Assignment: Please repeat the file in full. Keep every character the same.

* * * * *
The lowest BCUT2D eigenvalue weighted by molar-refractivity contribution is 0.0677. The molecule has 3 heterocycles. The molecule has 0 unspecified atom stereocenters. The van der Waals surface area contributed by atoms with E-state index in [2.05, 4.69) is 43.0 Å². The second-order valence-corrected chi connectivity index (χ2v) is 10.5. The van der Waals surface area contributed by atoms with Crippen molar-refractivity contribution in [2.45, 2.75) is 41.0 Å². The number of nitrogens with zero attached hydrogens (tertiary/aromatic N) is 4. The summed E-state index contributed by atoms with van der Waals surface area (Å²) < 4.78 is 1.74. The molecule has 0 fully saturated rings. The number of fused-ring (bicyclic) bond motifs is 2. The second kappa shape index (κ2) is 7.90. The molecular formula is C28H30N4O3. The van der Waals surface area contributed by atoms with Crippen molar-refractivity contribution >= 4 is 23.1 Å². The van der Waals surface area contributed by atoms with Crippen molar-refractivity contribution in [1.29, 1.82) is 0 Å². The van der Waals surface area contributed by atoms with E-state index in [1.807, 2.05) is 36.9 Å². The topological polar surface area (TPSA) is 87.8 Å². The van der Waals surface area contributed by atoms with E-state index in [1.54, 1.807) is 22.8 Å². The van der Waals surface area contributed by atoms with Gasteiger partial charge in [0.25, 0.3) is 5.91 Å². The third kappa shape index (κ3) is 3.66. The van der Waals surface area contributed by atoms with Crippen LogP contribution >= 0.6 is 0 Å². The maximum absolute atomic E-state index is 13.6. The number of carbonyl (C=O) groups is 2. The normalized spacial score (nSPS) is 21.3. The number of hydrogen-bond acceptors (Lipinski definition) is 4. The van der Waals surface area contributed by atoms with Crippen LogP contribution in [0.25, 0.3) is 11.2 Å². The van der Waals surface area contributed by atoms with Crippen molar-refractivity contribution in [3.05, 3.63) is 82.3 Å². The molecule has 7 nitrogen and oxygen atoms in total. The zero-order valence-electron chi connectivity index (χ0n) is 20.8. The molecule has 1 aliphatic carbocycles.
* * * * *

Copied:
The lowest BCUT2D eigenvalue weighted by molar-refractivity contribution is 0.0677. The molecule has 3 heterocycles. The molecule has 0 unspecified atom stereocenters. The van der Waals surface area contributed by atoms with E-state index in [2.05, 4.69) is 43.0 Å². The second-order valence-corrected chi connectivity index (χ2v) is 10.5. The van der Waals surface area contributed by atoms with Crippen molar-refractivity contribution in [2.45, 2.75) is 41.0 Å². The number of nitrogens with zero attached hydrogens (tertiary/aromatic N) is 4. The summed E-state index contributed by atoms with van der Waals surface area (Å²) < 4.78 is 1.74. The molecule has 0 fully saturated rings. The number of fused-ring (bicyclic) bond motifs is 2. The second kappa shape index (κ2) is 7.90. The molecular formula is C28H30N4O3. The van der Waals surface area contributed by atoms with Crippen molar-refractivity contribution >= 4 is 23.1 Å². The van der Waals surface area contributed by atoms with Crippen molar-refractivity contribution in [1.29, 1.82) is 0 Å². The van der Waals surface area contributed by atoms with E-state index in [1.807, 2.05) is 36.9 Å². The topological polar surface area (TPSA) is 87.8 Å². The van der Waals surface area contributed by atoms with E-state index in [1.54, 1.807) is 22.8 Å². The van der Waals surface area contributed by atoms with Gasteiger partial charge in [0.25, 0.3) is 5.91 Å². The third kappa shape index (κ3) is 3.66. The van der Waals surface area contributed by atoms with Crippen LogP contribution >= 0.6 is 0 Å². The maximum absolute atomic E-state index is 13.6. The number of carbonyl (C=O) groups is 2. The normalized spacial score (nSPS) is 21.3. The number of hydrogen-bond acceptors (Lipinski definition) is 4. The van der Waals surface area contributed by atoms with Crippen LogP contribution in [0.25, 0.3) is 11.2 Å². The van der Waals surface area contributed by atoms with Crippen molar-refractivity contribution in [3.05, 3.63) is 82.3 Å². The molecule has 7 nitrogen and oxygen atoms in total. The zero-order valence-electron chi connectivity index (χ0n) is 20.8. The molecule has 1 aliphatic carbocycles.